Remembering the story of Emmanuel at Easter helps us to remember that the way God chose to save was a way with us, writes the New Testament scholar.
In order to retain its sense as the beginning of the good news, Christmas needs Easter. Likewise, for it to retain its sense as the culmination of the good news, Easter needs Christmas.
One of the dangers of forgetting Christmas at Easter is that we tend to focus on the Passion and the Resurrection and forget that these are part of a larger story. We make Jesus’ death and resurrection, that is, into mere events that carry with them particular benefits. So, for example, the cross is thought to cleanse us from sin and the resurrection to defeat the power of death.
Of course, Christians do believe that we are cleansed from sin and that death has ultimately been defeated. But the truth is that we cannot separate the cross and the resurrection either from each other -- as if Jesus’ death had specific application apart from his resurrection -- or from the larger Gospel story that renders Jesus’ identity. They are, after all, the death and resurrection of Jesus.
Remembering Christmas at Eastertime helps us to realize the astounding manner by which God works redemption in the death and resurrection of Jesus. By thinking of Christmas, our attention is directed backward, from the end of Jesus’ life toward its beginning.
The cross is the cross of one who was once a human baby and who went through human life and died as a grown man. The resurrection is the new life that was given to this same human being. Emmanuel, God with us, is the one who was killed and raised.
Contrary to what we might initially think, then, Jesus’ death and resurrection are not the mechanisms by which God saves, the two levers, as it were, that he pulls to work our redemption. They are, instead, events that are internal to God’s own life as Emmanuel.
It is perhaps true that God could have saved us in a different way had he so chosen, but Christmas reminds us that the Passion story is a story of God’s life as a human being. Remembering the story of Emmanuel at Easter helps us to remember that the way God chose to save was a way with us -- not outside of us or over against us or without us, but with us.
Redemption, so the link between Christmas and Easter shows, was worked from the inside. The salvation we celebrate at Easter is a victory from the inside.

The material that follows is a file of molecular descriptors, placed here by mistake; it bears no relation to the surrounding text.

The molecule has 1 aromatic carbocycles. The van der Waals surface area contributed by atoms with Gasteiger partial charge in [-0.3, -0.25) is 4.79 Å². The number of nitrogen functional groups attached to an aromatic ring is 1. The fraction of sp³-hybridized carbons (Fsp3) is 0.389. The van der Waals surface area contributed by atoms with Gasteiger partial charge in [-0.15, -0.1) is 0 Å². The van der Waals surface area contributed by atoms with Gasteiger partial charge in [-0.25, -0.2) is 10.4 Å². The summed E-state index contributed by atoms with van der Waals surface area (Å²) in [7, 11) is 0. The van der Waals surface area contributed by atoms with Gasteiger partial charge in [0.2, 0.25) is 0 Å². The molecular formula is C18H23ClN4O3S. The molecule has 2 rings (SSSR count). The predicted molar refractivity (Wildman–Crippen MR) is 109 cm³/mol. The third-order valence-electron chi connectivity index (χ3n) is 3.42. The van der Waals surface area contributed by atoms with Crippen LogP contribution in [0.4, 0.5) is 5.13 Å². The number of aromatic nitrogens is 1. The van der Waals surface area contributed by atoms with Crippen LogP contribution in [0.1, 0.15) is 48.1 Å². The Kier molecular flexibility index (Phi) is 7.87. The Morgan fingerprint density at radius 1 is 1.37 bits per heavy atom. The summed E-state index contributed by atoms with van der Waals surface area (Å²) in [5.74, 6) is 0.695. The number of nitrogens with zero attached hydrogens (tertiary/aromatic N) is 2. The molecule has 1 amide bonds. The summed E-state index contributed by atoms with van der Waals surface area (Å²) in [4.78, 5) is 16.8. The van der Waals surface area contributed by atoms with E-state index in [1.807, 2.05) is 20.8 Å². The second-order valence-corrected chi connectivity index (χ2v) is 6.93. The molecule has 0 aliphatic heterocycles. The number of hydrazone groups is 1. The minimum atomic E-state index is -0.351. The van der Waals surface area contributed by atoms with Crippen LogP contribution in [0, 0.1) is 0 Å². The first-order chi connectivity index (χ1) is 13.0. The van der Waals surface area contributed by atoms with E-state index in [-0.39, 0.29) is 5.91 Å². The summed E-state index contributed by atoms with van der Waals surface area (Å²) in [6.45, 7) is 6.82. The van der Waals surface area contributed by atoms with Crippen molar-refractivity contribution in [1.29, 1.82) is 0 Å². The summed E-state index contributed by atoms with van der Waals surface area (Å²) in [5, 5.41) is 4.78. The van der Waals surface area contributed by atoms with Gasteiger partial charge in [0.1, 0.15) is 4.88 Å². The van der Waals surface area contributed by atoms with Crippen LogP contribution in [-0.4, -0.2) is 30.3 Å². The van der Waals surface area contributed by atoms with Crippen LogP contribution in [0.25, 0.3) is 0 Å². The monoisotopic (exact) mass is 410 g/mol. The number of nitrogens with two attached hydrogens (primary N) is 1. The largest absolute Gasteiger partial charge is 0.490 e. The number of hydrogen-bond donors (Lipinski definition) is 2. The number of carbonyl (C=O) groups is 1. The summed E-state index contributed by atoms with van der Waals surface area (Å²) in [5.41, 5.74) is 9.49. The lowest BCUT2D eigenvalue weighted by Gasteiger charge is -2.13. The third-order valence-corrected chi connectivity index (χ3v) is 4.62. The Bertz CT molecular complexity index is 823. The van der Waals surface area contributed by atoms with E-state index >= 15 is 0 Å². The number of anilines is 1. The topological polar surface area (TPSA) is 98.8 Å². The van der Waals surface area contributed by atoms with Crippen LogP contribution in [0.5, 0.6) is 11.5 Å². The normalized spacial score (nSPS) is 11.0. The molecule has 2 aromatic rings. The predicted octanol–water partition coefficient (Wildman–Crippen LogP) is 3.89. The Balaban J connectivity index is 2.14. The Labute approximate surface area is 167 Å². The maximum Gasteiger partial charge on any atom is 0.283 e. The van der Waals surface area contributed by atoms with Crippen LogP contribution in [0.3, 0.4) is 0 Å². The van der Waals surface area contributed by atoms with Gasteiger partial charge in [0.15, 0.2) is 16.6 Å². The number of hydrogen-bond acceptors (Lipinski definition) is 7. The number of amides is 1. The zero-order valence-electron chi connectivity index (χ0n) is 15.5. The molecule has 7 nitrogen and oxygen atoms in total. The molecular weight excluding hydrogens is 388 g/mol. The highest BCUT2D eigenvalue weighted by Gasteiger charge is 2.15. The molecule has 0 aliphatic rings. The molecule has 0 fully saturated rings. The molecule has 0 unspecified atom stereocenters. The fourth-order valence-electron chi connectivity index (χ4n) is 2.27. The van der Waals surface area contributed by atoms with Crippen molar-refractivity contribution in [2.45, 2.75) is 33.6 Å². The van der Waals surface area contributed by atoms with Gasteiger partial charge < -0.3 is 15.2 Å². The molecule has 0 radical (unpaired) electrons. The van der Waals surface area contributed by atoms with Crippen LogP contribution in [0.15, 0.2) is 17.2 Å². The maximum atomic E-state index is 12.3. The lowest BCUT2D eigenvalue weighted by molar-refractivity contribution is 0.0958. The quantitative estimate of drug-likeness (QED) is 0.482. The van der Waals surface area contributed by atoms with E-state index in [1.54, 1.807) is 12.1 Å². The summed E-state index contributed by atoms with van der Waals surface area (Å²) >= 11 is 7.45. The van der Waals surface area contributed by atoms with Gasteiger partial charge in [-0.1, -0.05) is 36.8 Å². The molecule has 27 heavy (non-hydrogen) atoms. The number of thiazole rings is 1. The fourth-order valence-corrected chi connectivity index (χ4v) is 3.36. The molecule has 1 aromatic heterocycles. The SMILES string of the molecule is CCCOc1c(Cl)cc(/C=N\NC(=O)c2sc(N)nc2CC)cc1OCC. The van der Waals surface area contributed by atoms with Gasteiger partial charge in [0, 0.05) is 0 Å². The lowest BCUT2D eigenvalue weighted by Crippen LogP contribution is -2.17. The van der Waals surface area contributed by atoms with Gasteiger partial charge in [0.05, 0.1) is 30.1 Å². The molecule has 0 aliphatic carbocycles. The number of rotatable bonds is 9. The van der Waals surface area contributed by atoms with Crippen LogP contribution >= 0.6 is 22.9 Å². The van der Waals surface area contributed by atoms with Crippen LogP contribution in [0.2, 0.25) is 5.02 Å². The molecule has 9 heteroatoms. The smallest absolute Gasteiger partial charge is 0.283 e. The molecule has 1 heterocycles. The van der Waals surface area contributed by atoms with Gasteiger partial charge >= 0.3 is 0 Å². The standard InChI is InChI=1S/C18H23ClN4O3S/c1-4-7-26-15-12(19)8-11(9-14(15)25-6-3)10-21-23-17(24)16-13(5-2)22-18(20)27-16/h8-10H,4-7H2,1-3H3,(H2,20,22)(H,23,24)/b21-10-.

The difference this makes for how Easter puts Christians in the world is nothing short of dramatic.
If we are to be in the world as witnesses to God’s salvific work in Christ, knowing that God’s Easter work is done from inside the human condition puts us in the world as those who are with others as God is with us. Salvation as Christians know it is not merely the declaration to sinners that all is forgiven; it is the living out of forgiveness in the presence of sin -- the “with-ness” and work of grace in the midst of regular, sinful human life.
So, too, the victory over death is not only the claim that we shall be raised as Jesus himself was; it is also the assurance in the face of suffering that the life we begin as a baby will not ultimately amount to nothing.
The resurrection is a validation of a life that runs from infancy to death, an emphatic statement by God that he himself -- personally, within his own existence as God -- is victoriously on the side of a dying humanity.
The resurrection is known in real time as hope in the work of God against that which assails us through dying and death. The unraveling of our plans, the physiological weakness, the isolation even from our most intimate companions, the emotional devastation -- in short, all the hints that death is around us and even inside us -- do not finally mock us.
Christmas reminds us that Easter does not tell us that our bodily lives will finally be left behind or that the utter seriousness with which we regard a human life is in vain. It says instead that the life history that makes us who we are, broken as it may well be, matters to God enough to save and redeem.
Theologian Martin Kaehler once famously said that the Gospels were Passion narratives with long introductions. In a way, he was right.
The Gospels do lead to the Passion and the Resurrection. But there are profound and important reasons that we have what comes before.
Christmas reminds us that we can never think about the death or the resurrection without the human Jesus, without, that is, understanding their significance in light of God’s decision to be with us and for us as a human being. Only then will we begin to see that salvation from sin and death is a statement about the utter and final worth of human life to God.